Here Now. I make my bed. I’ve slept diagonally again, and pull off the blankets and sheets to straighten them all. The squeak of my weight on the ladder from the loft is the only sound. I open the shrine while the water works on its slow boil. I fill the seven bowls with water from a jug, careful not to spill as I let the water rise all the way to the top. This is an offering, even if it’s more work it’s better not to be stingy. I arrange them near the front edge of glass, the edge where the glass angles downward. Between them I leave only enough space for a grain of rice. I don’t know if this is really how it’s supposed to be done, but I remember one time my friend Seth said that’s what he heard. I miss him this morning, living now in Boston and rarely visiting. He’s the sangha in my heart. He also told me that taking Refuge everyday changed his life, and even though he and I took the vow during the same ceremony some years ago, I’ve never done the Refuge practice daily. But I’m doing here, now, at this little cabin in the woods. The kettle is too full and boils over, the lid loose from the pressure, water rushing out of an artery in pulses, spilling between the counter and the mini-fridge, pooling on the red marmoleum floor, under the electric skillet. I move the fridge, wipe the counter, the floor. Pour hot water into the coffee grounds and watch it bloom, then fill the press. Wait 2 minutes, stir with a butter knife and wipe it clean with the wet paper towels I used to dry the counters, and slide it back into the drawer. Pour myself coffee and forget that I brought cream. Light the candles, then the incense. I pay Homage, then take Refuge.
I come back to the small table and sit down at my computer. The rooster from a nearby farm is having a moment. He settles down and the chickadees, impossibly small, arrive on the north side of my cabin. One hits the window, twice. I watch the others as they try to get under the eaves. I remember the little wren that slept inside the rolled up window shade that hung on the outside of my old living room picture room, the winter I was pregnant.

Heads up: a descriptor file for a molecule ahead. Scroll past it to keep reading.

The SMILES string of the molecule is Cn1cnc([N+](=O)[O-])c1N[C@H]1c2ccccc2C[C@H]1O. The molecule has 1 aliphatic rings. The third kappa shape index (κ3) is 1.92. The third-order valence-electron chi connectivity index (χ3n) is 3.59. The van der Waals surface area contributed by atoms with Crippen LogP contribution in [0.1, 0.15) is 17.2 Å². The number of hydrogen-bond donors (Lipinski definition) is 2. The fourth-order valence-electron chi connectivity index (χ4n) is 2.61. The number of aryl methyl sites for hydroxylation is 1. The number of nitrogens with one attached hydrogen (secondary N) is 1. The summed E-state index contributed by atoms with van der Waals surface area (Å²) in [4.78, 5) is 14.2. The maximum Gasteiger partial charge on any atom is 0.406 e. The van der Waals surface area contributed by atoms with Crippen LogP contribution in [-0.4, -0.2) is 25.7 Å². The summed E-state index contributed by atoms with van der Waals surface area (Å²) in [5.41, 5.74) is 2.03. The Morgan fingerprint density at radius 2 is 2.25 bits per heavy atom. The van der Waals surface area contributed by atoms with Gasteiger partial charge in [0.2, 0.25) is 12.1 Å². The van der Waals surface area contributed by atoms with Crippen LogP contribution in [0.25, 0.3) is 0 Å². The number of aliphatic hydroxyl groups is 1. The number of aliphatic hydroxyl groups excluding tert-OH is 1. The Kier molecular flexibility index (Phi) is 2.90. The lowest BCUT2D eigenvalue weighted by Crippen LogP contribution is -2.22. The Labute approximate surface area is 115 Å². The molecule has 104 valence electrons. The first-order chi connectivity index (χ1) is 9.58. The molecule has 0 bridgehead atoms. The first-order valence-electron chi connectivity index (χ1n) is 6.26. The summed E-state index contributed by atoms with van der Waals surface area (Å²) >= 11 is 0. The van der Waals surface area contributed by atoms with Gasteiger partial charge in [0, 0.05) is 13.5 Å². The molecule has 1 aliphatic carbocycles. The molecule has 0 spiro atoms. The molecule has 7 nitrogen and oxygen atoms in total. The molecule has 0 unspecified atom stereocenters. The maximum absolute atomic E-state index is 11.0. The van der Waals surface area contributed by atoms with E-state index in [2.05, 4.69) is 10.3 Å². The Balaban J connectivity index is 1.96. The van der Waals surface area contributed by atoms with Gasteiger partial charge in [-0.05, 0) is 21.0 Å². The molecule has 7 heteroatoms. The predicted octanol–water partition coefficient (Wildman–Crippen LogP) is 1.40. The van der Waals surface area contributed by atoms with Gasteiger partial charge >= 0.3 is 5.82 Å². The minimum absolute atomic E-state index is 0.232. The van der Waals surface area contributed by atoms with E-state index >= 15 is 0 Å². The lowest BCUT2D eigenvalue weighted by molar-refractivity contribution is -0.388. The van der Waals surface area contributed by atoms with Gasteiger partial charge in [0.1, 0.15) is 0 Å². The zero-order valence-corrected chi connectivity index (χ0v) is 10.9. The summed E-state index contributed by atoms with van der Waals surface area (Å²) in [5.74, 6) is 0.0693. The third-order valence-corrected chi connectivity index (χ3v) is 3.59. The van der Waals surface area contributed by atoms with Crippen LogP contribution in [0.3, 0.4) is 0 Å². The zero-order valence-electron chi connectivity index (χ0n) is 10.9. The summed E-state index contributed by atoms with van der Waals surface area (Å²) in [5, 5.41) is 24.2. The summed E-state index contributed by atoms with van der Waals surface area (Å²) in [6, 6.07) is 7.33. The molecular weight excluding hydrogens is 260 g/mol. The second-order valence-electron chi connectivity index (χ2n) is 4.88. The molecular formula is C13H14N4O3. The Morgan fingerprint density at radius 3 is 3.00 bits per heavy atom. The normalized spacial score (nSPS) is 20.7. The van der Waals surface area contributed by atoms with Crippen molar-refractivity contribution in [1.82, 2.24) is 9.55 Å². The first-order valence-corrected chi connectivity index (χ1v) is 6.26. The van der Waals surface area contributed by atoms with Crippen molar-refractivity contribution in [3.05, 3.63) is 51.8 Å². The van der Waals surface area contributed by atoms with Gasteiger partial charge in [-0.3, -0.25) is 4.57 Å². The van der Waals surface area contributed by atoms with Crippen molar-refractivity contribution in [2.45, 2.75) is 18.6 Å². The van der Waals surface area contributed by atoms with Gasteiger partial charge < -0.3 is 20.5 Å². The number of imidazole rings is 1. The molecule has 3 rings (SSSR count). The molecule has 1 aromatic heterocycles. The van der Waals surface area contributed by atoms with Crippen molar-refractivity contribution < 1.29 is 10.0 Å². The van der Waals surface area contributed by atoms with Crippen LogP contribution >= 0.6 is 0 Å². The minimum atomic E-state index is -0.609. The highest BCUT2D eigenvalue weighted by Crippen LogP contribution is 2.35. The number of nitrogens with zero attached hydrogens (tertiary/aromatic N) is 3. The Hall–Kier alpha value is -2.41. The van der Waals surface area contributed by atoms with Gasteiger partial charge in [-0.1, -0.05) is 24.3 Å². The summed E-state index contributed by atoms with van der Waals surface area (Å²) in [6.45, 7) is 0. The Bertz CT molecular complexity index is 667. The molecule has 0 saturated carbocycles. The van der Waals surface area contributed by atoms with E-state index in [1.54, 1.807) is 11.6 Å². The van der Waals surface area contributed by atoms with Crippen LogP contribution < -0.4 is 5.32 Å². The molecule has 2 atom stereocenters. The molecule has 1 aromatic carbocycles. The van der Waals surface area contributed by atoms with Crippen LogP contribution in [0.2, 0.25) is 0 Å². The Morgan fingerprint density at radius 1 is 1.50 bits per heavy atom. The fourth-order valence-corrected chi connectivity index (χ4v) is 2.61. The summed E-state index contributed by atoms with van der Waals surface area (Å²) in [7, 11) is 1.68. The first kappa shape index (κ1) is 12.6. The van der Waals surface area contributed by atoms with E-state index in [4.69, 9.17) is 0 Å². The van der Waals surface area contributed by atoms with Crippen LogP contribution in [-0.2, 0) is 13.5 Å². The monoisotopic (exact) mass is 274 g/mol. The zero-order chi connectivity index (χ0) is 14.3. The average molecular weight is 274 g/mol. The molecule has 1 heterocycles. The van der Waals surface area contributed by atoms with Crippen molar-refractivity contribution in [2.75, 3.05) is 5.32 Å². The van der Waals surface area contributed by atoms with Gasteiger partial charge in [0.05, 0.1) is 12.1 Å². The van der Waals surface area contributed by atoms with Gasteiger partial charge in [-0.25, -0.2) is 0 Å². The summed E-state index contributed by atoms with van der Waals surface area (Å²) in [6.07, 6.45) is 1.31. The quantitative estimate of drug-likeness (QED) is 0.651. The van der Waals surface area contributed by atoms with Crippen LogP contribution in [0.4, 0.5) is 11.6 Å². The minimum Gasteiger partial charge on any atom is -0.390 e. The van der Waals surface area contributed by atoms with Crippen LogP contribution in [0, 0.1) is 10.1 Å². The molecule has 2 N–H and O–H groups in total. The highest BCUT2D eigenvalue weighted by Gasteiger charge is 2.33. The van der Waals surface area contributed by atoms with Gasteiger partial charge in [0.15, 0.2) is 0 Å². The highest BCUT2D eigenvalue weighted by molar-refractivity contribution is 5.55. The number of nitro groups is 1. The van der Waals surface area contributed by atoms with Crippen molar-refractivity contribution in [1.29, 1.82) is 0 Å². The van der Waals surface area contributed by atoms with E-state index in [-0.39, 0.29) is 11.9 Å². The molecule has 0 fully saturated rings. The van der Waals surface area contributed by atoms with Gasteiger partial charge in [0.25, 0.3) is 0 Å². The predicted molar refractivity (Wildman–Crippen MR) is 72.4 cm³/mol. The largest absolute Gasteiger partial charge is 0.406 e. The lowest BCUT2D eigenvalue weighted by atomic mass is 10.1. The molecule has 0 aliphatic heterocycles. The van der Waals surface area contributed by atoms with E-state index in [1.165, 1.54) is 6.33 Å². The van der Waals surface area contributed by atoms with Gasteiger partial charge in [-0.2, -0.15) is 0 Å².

Last night as I was out walking, I noticed that when I look up the sky as the sun is setting, or as it is rising, or really at anytime at all, I cannot help but be overtaken with awe, with a sense of god that has no definition. I reminded myself that it’s okay to ask for blessings. Later, I sat with the chapters of my book arranged in a line, trying to make sense of the order, of what to write next. I knew that it was time to write the hardest scene, the scene where my son is born in a place I didn’t expect to be with a room full of people and implements…. I asked no one in particular for a way in. I went to bed.
Here, now. I woke up and tended what needed tending – the bed, the water, the shrine. I paid homage to my spiritual lineage, took refuge in the Buddha, the Dharma, and the Sangha, and I did both of these things out loud. I drank hot dark coffee. And the little birds outside my cabin brought me back to that winter wren, which is where the scene of my son’s birth begins.